store On March 10, 1917. he enlisted
In Company K, lODth Infantry, and has
been in France since April
Corporal Walter A. Minister, Forty
fifth Cimpany, Fifth Heglment. I". S. M
C. a member of the famous "Seventy
KiMh," lost his life the first time he went
"over the top." according to word re
" vi'i 1 e yesterday by Mrs. A. Hnu'
lei, '.US Wagtur avenm in .1 letter sent
by Franklin Hevvson, 20,'il North Camac
street, one of the soldier's chums
"Hauler was- the best friend I bad
In the company, but he laid down Ills
lire on the field of honor the first time
over the top.' " Hevvson writes. "Hewitt,
another fellow from lxigan, met the
same fate. I am now the only one of
the Philadelphia bunch In this company
who is left Tho rest nro either wounded
or killed One Is a prisoner
Young Hausler. who was iwcniyono
years old, enlisted April 7, 1517. and left
for France June 11 the same year with
the little delegation of marines hastily
organized nt tho Philadelphia Navy
Yard.
Private Hewitt, of the same company
of marines, mentioned In the letter as
having nlo lost his life In action, has
not been fuither Identified.
I'rlvnte Horace .1. Wolfe, twenty-nine
years old, 710 Hast Thayer street, was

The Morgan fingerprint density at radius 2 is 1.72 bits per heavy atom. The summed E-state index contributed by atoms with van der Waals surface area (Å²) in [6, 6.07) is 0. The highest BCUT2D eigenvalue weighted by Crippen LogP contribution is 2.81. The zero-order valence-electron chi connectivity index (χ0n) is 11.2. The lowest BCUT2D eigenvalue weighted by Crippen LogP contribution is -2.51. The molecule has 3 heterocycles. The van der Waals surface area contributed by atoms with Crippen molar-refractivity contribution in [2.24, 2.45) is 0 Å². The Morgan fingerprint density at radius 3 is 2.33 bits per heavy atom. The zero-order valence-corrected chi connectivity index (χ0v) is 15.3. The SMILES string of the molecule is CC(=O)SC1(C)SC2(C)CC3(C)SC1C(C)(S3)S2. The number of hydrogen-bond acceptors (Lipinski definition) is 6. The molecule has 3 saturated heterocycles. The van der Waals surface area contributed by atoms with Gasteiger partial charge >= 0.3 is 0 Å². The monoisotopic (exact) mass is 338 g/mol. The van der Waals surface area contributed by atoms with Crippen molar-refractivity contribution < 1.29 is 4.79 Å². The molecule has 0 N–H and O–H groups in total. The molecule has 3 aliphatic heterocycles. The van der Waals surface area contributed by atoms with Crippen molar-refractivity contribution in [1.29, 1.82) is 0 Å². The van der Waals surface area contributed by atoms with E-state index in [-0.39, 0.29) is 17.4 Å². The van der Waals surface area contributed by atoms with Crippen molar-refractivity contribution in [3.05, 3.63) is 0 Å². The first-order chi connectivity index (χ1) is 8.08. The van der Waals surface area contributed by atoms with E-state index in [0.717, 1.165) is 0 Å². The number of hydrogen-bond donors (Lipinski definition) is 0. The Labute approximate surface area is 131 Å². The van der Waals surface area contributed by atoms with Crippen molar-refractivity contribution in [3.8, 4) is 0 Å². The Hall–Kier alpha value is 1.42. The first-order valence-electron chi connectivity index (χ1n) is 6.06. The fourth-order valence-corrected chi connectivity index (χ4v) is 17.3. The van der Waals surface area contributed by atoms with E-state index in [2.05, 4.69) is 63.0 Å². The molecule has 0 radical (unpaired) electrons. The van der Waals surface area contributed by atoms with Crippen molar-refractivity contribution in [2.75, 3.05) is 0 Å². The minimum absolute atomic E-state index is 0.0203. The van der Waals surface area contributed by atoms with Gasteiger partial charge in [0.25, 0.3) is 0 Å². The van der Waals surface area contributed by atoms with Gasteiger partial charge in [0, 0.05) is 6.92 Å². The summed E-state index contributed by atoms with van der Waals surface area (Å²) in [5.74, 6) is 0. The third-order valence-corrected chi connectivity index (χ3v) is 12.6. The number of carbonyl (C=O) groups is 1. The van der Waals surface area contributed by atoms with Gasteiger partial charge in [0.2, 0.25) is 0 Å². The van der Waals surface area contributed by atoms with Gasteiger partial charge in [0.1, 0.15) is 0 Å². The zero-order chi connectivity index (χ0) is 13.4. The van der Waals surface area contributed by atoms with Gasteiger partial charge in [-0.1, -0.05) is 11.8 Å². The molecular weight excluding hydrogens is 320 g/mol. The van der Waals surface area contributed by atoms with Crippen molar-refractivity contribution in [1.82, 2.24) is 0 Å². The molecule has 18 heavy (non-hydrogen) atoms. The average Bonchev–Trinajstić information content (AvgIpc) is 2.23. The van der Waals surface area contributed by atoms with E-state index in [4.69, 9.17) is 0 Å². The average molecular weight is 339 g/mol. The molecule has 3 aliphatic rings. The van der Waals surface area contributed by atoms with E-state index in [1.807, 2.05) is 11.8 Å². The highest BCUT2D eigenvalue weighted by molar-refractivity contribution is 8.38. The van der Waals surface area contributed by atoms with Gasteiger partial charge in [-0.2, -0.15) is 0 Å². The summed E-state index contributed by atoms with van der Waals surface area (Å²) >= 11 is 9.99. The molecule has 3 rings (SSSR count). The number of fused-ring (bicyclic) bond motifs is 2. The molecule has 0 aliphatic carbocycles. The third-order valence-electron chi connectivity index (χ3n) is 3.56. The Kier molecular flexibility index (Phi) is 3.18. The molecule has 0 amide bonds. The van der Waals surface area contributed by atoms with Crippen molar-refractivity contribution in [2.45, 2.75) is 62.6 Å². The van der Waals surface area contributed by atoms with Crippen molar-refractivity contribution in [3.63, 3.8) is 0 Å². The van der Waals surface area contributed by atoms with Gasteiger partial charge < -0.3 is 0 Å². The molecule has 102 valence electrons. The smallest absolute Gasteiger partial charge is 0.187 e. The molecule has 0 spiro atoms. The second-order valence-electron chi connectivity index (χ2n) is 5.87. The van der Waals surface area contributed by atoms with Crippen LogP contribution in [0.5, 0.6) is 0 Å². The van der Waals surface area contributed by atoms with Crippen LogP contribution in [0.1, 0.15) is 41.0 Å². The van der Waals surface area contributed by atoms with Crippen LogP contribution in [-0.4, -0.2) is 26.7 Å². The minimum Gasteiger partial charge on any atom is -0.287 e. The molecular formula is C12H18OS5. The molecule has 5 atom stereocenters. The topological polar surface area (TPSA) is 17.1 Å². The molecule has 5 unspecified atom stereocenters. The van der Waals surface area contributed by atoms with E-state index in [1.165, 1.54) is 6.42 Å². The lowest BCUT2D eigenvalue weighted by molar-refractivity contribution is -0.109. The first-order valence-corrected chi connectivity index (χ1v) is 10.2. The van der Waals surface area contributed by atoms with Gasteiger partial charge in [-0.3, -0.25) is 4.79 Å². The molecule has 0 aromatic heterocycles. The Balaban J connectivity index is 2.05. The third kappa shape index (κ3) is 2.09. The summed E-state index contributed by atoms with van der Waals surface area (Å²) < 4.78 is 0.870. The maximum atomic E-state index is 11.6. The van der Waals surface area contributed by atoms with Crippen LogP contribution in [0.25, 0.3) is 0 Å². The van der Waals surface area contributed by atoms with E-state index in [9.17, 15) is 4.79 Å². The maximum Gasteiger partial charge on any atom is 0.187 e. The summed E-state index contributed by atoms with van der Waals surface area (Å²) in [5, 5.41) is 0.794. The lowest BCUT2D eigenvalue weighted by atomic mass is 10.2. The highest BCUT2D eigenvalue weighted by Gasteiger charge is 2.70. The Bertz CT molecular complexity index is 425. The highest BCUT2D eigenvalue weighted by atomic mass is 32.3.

killed in action on August 10, according
to wcTd received by his mother, Mrs
John Wolfe, on her birthday on' Septem
ber 3 He was a member of Company
B, lODth Machine Gun Battalion, and
before his enlistment in tho service a
year ago was an electrician.
Private Angelo Inverso, who died of
wounds, was the only son of an Italian
family who came to this country only a
few yeara ago. He was twenty-four
years old, and enlisted soon after the
entrance of the United States Into the
war.
Private Nathan T.azanr. twenty-two
j cars, Company A, 316th Infantry, was
accidentally drowned on August 17.
This was the only Information con
tained in the dispatch from the War De
partment Lazaar nnd his sister, Miss Ida, were
the only children of their widowed
mother, Hachel, sixty-five years old.
When Lazaar registered for tho draft
ho lived at H02 South Fifth street. After
flvn weeks' training at Camp Meade
ho sailed for France, ine last tenor
tmm tho bov was dated August 11, In
which he said he did not regret being
drafted and was enjoying the best of
health.
Lazaar left Central High School In
i,is snnhnmore year to nccept a place